Monday, December 7, 2015

No Apology Necessary

On November 27 we received a blessing-- our baby girl. She was 5 pounds 8.5 ounces of pure perfection. Since she was born, I have received condolences or apologies on two separate occasions. I fear that if I don't address it, I will continue to receive apologies and condolences on the life of my little one. She has Down Syndrome. It is the nondisjunctive type and most common form. It is the complete trisomy 21. There are two other types that are sometimes considered milder but that is really irrelevant here. I keep hearing "I'm sorry" or "let me offer my condolences" in reference to her diagnosis. I really don't understand this. I have been give a gift, Lillie is beautiful and the perfect Lillie she can be. God designed her to be as she is. She was designed to have Down Syndrome. I don't know why. I don't know why God chose our family to give this child to, but I imagine it is to teach us something, and so that we can teach the world something.

Yes, my child has special needs and I was aware of this about the 12th week of my pregnancy. I had the opportunity to have a definitive diagnosis back then through amniocentesis. We elected not to undergo this test because of the risk of miscarriage. Everett and I wanted Lillie no matter what her diagnosis, and were not willing to knowingly put ourselves at risk of losing her.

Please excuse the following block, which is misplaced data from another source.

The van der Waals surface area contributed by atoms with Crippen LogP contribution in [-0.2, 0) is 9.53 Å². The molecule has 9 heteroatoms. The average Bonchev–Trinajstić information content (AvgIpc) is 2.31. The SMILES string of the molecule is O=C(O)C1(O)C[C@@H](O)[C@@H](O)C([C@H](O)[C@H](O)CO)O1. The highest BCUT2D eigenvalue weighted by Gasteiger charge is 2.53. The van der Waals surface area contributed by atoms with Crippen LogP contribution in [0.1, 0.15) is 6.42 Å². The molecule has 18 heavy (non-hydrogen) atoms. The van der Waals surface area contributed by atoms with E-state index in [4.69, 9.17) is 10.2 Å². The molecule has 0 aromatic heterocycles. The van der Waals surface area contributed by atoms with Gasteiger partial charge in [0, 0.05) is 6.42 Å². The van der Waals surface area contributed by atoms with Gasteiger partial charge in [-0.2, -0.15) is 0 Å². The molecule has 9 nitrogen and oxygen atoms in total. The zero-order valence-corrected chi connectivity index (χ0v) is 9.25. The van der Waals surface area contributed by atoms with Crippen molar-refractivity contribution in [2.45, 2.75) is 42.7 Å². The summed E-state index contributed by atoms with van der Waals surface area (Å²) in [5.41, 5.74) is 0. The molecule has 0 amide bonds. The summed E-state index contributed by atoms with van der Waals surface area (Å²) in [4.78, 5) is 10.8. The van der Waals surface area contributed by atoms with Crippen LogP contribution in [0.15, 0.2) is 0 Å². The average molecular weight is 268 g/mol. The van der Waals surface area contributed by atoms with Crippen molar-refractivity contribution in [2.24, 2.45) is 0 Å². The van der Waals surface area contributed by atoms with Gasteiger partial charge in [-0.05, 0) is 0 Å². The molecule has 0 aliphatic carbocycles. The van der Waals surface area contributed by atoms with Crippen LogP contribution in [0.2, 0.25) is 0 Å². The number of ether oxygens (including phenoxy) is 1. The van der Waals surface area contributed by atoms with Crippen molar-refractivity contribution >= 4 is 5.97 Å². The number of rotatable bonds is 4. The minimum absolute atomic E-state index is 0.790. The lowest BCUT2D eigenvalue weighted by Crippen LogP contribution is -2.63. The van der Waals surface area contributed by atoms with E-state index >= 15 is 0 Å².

During her hospital stay at birth they drew blood for karyotyping so that we would know what type of DS we were looking at. We really didn't care, but wanted the diagnosis so that we would know what services and medical needs would need to be met. There is nothing to be sorry for. Lillie is special, and would be regardless of diagnosis. Lillie has a bright future, and I dare anyone to tell her different. She can do and be anything she wants.

Everett insisted she have a particular outfit for her "coming home" clothing. It has pink, purple, and grey elephants and hearts and says "dream big" on it. He wanted her to know from her first trip and throughout her life that she can do and be as she pleases; she need only to dream big.

I am grateful to those who want to offer condolences, but they really aren't necessary. I know that those offering are just saying, "hey, I know life is going to be extra hard for you and I am thinking about you," but life is hard no matter what. Please don't think I am mad at you all, just know that we don't want you to feel sorry for us. I am proud of my daughter no matter her diagnosis. Our lives are different now, and in some ways will be harder, but in many more ways will be better than we could ever imagine. Next time you think you want to apologize to a mom for this, just remember we don't need the apologies, we just want to know that you support our little ones and their dreams. After all, we should all dream big.